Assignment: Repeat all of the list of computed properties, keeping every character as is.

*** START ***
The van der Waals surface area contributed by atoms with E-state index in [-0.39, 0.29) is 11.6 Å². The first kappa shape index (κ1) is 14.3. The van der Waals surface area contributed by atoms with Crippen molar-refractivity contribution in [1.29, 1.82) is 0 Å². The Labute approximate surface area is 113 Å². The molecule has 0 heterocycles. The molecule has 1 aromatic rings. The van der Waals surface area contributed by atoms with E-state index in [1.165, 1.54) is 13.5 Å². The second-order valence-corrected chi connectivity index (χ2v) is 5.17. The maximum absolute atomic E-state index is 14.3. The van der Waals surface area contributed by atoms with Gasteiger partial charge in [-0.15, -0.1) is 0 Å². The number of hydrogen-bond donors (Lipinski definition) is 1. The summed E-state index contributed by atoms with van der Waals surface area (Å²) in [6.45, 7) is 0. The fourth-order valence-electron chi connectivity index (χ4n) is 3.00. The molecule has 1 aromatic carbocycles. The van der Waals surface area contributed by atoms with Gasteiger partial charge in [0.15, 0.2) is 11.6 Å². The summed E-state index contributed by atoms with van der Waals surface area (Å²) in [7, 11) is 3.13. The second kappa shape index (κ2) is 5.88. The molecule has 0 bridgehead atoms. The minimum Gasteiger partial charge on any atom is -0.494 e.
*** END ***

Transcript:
The van der Waals surface area contributed by atoms with E-state index in [-0.39, 0.29) is 11.6 Å². The first kappa shape index (κ1) is 14.3. The van der Waals surface area contributed by atoms with Crippen molar-refractivity contribution in [1.29, 1.82) is 0 Å². The Labute approximate surface area is 113 Å². The molecule has 0 heterocycles. The molecule has 1 aromatic rings. The van der Waals surface area contributed by atoms with E-state index in [1.165, 1.54) is 13.5 Å². The second-order valence-corrected chi connectivity index (χ2v) is 5.17. The maximum absolute atomic E-state index is 14.3. The van der Waals surface area contributed by atoms with Gasteiger partial charge in [-0.15, -0.1) is 0 Å². The number of hydrogen-bond donors (Lipinski definition) is 1. The summed E-state index contributed by atoms with van der Waals surface area (Å²) in [6.45, 7) is 0. The fourth-order valence-electron chi connectivity index (χ4n) is 3.00. The molecule has 1 aromatic carbocycles. The van der Waals surface area contributed by atoms with Gasteiger partial charge in [0.15, 0.2) is 11.6 Å². The summed E-state index contributed by atoms with van der Waals surface area (Å²) in [7, 11) is 3.13. The second kappa shape index (κ2) is 5.88. The molecule has 0 bridgehead atoms. The minimum Gasteiger partial charge on any atom is -0.494 e.